Reflecting the more modest pace of CRE sales volume this year than in the previous two, CRE lending growth by banks in the first quarter dropped to its slowest level of growth in two years, which should help federal banking regulators sleep better after warning about overheated commercial real estate lending.
The amount of CRE loans on bank books increased 7.7% in the first quarter, well down from the 11.6% growth rate posted in the same quarter a year ago, according to weekly Federal Reserve data.
Bankers attributed the compressed loan growth to several factors, including concerns over multifamily and retail property fundamentals, the aforementioned slowdown in sales transactions, and rising construction costs.
Those factors have some - but not all -- banks examining their real-estate-related loan portfolios and proceeding with a little more caution.
"I would say we started moderating multifamily in certain markets a couple of years ago, taking a look at supply that was coming online,” said Susan L. Springfield, chief credit officer of First Horizon National Corp. (NYSE:FHN
) in the company’s first quarter earnings conference call. “More recently, we’re paying close attention to hospitality and retail.”
Other banks also noted that they were limiting their lending to top-level malls and neighborhood strip centers anchored by grocery stores and other necessity tenants. And others were approaching it on a very, case-by-case, location-by-location basis.
However, no less an authority than Jamie Dimon, chairman and CEO of one of the nation's largest banks, said he believes market concerns over the retail sector are overblown.
Responding to an analyst on the bank's recent conference call by saying he thought such speculation was “way out of line.”
The retail business has always been “violent and volatile,” Dimon said, with half of retailers that were around 10 years ago, now gone.
“When you go to real estate, most of the real estate has nothing to do with retail. So, we do have some shopping centers, malls and buildings and stuff like that. But those are generally items that are well secured, not relying on single retailers,” he said.
Also, there have been no indications of increased retail real estate-related loan defaults, added Justin Bakst, director of capital market analytics at CoStar. At least not yet. Anchor tenant defections from shopping centers could put force many smaller inline retailers to go bust, which has the potential to send some loans into default, Bakst said.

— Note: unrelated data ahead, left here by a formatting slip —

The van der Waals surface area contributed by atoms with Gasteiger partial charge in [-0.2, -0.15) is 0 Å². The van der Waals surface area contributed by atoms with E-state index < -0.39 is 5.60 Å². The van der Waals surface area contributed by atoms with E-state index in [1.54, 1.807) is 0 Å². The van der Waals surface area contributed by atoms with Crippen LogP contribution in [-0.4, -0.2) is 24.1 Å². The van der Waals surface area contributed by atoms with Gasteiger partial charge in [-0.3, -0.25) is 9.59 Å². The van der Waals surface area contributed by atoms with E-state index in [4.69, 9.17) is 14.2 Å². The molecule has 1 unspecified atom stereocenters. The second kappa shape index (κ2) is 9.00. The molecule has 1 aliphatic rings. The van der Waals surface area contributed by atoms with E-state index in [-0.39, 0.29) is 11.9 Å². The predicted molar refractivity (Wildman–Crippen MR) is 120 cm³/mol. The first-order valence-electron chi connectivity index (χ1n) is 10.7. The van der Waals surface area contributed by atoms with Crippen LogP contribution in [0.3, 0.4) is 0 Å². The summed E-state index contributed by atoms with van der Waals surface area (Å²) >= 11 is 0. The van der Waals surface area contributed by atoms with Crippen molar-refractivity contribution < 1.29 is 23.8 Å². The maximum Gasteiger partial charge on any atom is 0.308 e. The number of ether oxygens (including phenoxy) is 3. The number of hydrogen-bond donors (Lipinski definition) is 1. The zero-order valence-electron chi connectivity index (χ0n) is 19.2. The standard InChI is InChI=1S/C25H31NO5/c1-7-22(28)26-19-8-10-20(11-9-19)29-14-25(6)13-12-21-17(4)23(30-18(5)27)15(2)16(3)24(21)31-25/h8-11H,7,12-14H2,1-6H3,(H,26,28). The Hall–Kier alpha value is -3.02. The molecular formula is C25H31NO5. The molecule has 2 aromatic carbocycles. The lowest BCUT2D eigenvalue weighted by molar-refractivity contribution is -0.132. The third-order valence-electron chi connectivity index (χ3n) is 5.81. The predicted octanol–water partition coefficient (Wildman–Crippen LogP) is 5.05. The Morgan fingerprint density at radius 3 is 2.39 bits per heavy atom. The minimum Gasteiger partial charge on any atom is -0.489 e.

“The smaller players just don’t have the balance sheets to withstand a market shock,” he said.
Slowing Property Sales Holding Back Some Lending
CoStar Group confirmed that first quarter of the year has seen a significant drop in property sales volume. CoStar has tallied $109.45 billion in CRE property sales in the first quarter. The results are still preliminary, but the total is still down 25% from the first quarter of last year. Multifamily deals are down 37% and retail property sales down 23%.
The totals so far represent reduced CRE property transaction volume of about $36 billion compared to the same quarter a year ago. And that reduction in deal activity is reflected in reduced bank loan origination volume this year, bankers noted.
Some Proposed Projects No Longer Pencil Out
Another factor that is putting a bit of a lid on some CRE loan volume growth is that increased material and labor cost have made some development projects less financially feasible, said George Gleason, chairman and CEO of Bank of the Ozarks (NASDAQ:OZRK
), one of the nation’s most active CRE lenders during the recovery era.
“This is not a widespread thing. But on the margin, it’s knocking a few deals out of the feasibility category that would have been built in a very feasible way at last year’s cost basis,” Gleason said.
Double-digit price increases for key construction materials pushed up construction costs, according to data through last month from the Associated General Contractors of America.
Among the most widely used materials in construction, there were price increases over the past 12 months totaling 19% for steel mill products, 17% for copper and brass, 8.8% for aluminum, 7.6% for gypsum products such as wallboard and plaster, and 7.3% for lumber and plywood. In addition, the price index for diesel fuel, which contractors use directly and also pay for through surcharges on the thousands of deliveries to construction sites, soared 35%.
That escalation in construction prices is curbing some new development -- and cutting into banks’ fastest growing loan category last year. Bank's C&D lending surged almost 14% in 2016, topping 13% growth in 2015.
Bankers Remain Eager to Lend
But while CRE lending growth has slowed, some banks are still expressing a willingness to up their levels.
“We’re fairly optimistic about loan growth this year,” Kevin Howard, chief credit officer of Synovus Financial Corp. (NYSE:SNV
), told analysts. “I think year-over-year last year we were at negative 2%. We're thinking this year it's more probably zero to low single-digit growth, its maybe 3% or so.”
The big unknown to that outlook is what impact rising bank borrowing rates may do to lending, added CoStar’s Bakst.
“With the obvious time lag of bringing deals to close, we had the first real sign of a potential sustained rising interest rate environment,” he said. “Rising interest rates will almost always slow loan volume. But, it seems as though lenders are still cautiously optimistic. Unless we have some sort of unforeseen economic shock, I expect the second quarter to be stronger.”